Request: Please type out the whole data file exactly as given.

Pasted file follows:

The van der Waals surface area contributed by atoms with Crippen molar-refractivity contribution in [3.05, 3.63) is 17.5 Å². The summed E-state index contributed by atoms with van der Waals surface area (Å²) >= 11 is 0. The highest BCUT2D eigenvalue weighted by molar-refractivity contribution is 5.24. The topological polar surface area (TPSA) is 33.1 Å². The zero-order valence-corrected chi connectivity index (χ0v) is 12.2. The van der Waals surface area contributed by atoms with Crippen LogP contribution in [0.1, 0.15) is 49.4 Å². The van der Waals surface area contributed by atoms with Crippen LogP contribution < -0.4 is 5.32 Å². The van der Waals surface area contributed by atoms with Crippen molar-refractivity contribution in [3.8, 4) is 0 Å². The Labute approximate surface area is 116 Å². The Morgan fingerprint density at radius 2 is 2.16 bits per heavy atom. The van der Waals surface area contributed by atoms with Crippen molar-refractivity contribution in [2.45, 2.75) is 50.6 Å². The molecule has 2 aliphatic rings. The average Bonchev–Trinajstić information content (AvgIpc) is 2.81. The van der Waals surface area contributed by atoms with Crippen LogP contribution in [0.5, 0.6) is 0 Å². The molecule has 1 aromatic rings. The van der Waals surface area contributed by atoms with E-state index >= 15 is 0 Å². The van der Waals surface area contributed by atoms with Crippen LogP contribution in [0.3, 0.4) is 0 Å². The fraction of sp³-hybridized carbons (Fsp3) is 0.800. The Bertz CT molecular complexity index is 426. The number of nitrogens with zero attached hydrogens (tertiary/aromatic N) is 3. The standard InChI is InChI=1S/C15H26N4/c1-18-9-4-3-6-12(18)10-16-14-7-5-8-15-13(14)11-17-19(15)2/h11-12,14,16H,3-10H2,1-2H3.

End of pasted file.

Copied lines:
The van der Waals surface area contributed by atoms with Crippen molar-refractivity contribution in [3.05, 3.63) is 17.5 Å². The summed E-state index contributed by atoms with van der Waals surface area (Å²) >= 11 is 0. The highest BCUT2D eigenvalue weighted by molar-refractivity contribution is 5.24. The topological polar surface area (TPSA) is 33.1 Å². The zero-order valence-corrected chi connectivity index (χ0v) is 12.2. The van der Waals surface area contributed by atoms with Crippen LogP contribution in [0.1, 0.15) is 49.4 Å². The van der Waals surface area contributed by atoms with Crippen LogP contribution < -0.4 is 5.32 Å². The van der Waals surface area contributed by atoms with Crippen molar-refractivity contribution in [3.8, 4) is 0 Å². The Labute approximate surface area is 116 Å². The Morgan fingerprint density at radius 2 is 2.16 bits per heavy atom. The van der Waals surface area contributed by atoms with Crippen molar-refractivity contribution in [2.45, 2.75) is 50.6 Å². The molecule has 2 aliphatic rings. The average Bonchev–Trinajstić information content (AvgIpc) is 2.81. The van der Waals surface area contributed by atoms with Crippen LogP contribution in [0.5, 0.6) is 0 Å². The molecule has 1 aromatic rings. The van der Waals surface area contributed by atoms with E-state index >= 15 is 0 Å². The van der Waals surface area contributed by atoms with Crippen LogP contribution in [0.3, 0.4) is 0 Å². The fraction of sp³-hybridized carbons (Fsp3) is 0.800. The Bertz CT molecular complexity index is 426. The number of nitrogens with zero attached hydrogens (tertiary/aromatic N) is 3. The standard InChI is InChI=1S/C15H26N4/c1-18-9-4-3-6-12(18)10-16-14-7-5-8-15-13(14)11-17-19(15)2/h11-12,14,16H,3-10H2,1-2H3.